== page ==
Countess Dracula (1971) (blu-ray film review).

From the early 1970s, here we have a Hammer production horror, ‘Countess Dracula’, released as a Blu-ray in glorious high definition and colour. Probably one of the main reasons for its release is its Hammer label which immediately conjures up all sorts of images in the mind and promotes its purchase as part of a collection. Beware, however, if you are not familiar with the movie because it has nothing to do with vampires, no stakes involved I’m afraid, so don’t expect van Helsing to make an appearance.


The director was the Hungarian Peter Sasdy who probably had a hand in conjuring up the story which was based on the real-life story of Countess Elizabeth Bathory, a Hungarian noblewoman who lived in the latter part of the 16th century. It is reputed that she was one of the worst serial killers in history with maybe 600 victims to her name. Most of them were young women, killed so that their blood could be used to invigorate her body and, in true Hammer style, she ended her days being bricked up in her room. The movie is very similar and revolves around the Countess Nasasdy, a bad-tempered and ageing widow who accidentally discovers that the blood of a virgin girl when applied to the skin takes away the wrinkles and makes her look 40 years younger.

The movie commences with the reading of a will. Countess Elizabeth (Ingrid Pitt) is left with the castle and money while other associates, including her long time lover, Captain Dobi (Nigel Green), the soldier Lt. Toth (Sandor Eles) and the librarian Fabio (Maurice Denham) all receive bits and pieces for their services. When the Countess discovers the deadly secret to eternal youth, she persuades Captain Dobi to help to secure a never-ending series of victims in order that she could continue to canoodle with the young Toth. As you would expect, the effect of the blood quickly evaporates, so necessitating the procurement of yet more victims. With plenty of whores in the vicinity, it was unfortunate that only young virgins could apply for a short-term job in the castle.

Predictably, everything goes pear-shaped. With more and more murders taking place, people begin to wonder and suspect something is wrong so enabling the movie to continue on its tragic sequence. Actually, as movies go it’s okay. The acting is good, likewise the picture quality and direction but the story is a big letdown and it quickly becomes a tedious bore. As with many Hammer productions, there are plenty of buxom girls displaying large boobs which alleviates the boredom somewhat. Even Ingrid Pitt indulges in plenty of flashing. Then you begin to wonder, the stuff is over 40 years old and all the actors are most likely dead. Certainly, Ingrid and the other leading stars are no longer with us. Voyeurism from the past!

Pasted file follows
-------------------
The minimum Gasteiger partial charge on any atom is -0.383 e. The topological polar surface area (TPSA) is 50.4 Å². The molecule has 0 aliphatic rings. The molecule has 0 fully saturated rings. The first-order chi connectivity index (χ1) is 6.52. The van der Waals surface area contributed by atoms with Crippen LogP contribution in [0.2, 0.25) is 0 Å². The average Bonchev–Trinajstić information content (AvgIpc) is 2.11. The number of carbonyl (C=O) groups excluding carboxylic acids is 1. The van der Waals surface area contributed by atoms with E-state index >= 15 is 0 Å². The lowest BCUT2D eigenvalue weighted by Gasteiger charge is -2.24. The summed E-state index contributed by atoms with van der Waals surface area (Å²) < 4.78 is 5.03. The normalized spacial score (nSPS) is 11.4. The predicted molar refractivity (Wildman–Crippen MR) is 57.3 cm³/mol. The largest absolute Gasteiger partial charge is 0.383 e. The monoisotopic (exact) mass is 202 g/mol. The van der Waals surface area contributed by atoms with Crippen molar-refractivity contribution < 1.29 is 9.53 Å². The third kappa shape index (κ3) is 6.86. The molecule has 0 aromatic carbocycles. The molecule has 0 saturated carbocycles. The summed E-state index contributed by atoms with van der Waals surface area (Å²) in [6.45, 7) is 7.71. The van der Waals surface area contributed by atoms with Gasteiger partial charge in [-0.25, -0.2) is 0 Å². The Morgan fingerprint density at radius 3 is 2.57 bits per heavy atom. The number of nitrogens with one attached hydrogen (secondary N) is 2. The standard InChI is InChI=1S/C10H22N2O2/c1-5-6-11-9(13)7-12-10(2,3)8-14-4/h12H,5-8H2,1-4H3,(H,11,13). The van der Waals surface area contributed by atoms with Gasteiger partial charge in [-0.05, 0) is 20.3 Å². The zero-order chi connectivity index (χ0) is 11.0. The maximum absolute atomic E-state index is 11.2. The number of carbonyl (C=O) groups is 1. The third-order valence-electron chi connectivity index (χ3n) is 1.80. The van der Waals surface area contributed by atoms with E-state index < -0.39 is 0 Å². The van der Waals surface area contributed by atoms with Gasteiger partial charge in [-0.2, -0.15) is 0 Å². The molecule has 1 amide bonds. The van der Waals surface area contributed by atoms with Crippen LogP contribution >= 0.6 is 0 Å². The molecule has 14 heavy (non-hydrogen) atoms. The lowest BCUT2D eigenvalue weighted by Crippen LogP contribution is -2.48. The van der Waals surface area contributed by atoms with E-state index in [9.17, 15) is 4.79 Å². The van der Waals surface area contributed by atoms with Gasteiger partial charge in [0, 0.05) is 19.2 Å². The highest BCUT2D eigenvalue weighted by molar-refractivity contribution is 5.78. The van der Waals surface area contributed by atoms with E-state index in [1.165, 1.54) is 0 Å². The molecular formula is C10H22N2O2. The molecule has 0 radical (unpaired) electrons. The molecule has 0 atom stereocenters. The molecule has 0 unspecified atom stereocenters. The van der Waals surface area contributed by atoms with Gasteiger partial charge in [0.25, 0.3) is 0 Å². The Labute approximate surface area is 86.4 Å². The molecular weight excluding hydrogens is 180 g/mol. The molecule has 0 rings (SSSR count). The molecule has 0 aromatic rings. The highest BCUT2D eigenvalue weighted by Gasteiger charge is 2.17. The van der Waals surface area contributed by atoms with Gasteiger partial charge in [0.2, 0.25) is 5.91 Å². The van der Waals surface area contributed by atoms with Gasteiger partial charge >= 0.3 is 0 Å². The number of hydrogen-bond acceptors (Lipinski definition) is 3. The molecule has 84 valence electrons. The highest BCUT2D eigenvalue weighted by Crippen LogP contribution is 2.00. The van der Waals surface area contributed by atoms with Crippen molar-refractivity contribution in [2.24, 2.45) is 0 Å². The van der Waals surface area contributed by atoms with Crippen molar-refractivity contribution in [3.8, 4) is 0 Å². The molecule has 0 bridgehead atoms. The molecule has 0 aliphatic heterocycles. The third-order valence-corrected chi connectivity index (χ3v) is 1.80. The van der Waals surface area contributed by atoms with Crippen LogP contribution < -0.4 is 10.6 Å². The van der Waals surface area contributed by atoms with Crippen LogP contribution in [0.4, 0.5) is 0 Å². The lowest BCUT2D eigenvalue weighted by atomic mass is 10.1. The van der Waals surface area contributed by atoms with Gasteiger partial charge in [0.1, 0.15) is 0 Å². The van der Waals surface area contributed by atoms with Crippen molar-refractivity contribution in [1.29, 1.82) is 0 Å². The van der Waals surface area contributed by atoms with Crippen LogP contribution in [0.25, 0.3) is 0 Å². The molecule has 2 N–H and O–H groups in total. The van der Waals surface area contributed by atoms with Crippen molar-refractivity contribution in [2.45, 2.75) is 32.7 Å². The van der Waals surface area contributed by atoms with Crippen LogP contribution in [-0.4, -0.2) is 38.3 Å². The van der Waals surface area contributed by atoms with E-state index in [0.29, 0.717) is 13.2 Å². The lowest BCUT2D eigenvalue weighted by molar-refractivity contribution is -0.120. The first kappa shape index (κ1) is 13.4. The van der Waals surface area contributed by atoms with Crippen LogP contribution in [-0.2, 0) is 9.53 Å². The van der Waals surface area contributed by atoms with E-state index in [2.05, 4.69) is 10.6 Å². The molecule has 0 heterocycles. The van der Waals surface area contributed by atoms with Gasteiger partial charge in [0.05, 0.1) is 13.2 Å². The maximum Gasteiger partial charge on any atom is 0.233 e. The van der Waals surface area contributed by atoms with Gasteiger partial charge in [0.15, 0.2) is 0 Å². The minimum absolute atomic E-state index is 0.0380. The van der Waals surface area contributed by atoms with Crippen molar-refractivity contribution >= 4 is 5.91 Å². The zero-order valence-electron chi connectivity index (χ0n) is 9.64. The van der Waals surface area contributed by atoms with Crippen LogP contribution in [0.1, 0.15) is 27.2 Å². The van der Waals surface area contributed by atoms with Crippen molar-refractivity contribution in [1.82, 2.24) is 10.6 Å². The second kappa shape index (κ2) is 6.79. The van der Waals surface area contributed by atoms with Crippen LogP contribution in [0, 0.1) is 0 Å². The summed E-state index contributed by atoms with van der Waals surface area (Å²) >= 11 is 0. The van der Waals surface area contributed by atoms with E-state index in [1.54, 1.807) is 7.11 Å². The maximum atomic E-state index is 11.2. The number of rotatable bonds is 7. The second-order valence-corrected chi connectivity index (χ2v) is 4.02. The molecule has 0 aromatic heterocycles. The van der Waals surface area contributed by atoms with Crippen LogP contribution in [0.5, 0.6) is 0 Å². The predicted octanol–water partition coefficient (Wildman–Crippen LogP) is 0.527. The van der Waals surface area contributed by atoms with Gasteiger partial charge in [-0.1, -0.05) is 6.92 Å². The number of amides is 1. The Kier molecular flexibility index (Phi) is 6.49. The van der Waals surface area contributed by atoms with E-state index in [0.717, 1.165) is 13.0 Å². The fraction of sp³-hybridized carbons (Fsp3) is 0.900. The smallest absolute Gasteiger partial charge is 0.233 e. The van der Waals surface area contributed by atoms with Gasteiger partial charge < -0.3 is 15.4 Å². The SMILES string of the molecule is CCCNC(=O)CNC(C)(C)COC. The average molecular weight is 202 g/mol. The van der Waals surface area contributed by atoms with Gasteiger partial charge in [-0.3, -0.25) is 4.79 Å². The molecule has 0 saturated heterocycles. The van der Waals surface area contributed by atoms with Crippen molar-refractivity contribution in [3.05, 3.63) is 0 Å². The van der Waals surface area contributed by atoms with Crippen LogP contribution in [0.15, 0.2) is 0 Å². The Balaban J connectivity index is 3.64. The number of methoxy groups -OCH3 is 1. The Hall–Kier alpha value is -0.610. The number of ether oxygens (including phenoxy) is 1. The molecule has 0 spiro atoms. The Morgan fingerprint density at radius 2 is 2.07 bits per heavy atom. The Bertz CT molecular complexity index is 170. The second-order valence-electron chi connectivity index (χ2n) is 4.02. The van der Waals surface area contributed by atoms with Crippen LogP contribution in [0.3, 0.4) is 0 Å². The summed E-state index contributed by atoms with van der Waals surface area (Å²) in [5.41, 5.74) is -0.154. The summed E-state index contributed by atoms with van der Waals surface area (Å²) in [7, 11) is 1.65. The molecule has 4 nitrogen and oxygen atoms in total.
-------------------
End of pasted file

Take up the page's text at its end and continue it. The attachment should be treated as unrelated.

Blu-ray editions usually come with plenty of extras and in this case we have the following: an audio commentary with Ingrid Pitt and horror experts, Kim Newman and Stephen Jones, a news feature about Hammer, a trailer and an episode of ‘Thriller’ and also ‘Conceptions Of Murder’. There is also a booklet available. These additions while good may not necessarily be worth what the extra price of a Blu-ray will cost.

Unless you wish to collect Hammer movies in high definition Blu-ray, then there is probably little else to recommend this product. As mentioned, the acting is good and the cinematography is more than adequate but the story is very predictable and becomes boring. Forget the fact that it’s over 40 years old because there are plenty of other movies of this age and even older which still make them worthwhile but this one is a bit of a letdown. It’s one I wouldn’t be able to recommend.

Rod MacDonald

September 2014

(region 2 blu-ray: pub: Network. 1 blu-ray 93 minute film with extras. Price: £14.99 (UK). ASIN: B00KX8G2LA)

cast: Ingrid Pitt, Nigel Green, Sandor Eles, Maurice Denham and Lesley-Anne Down

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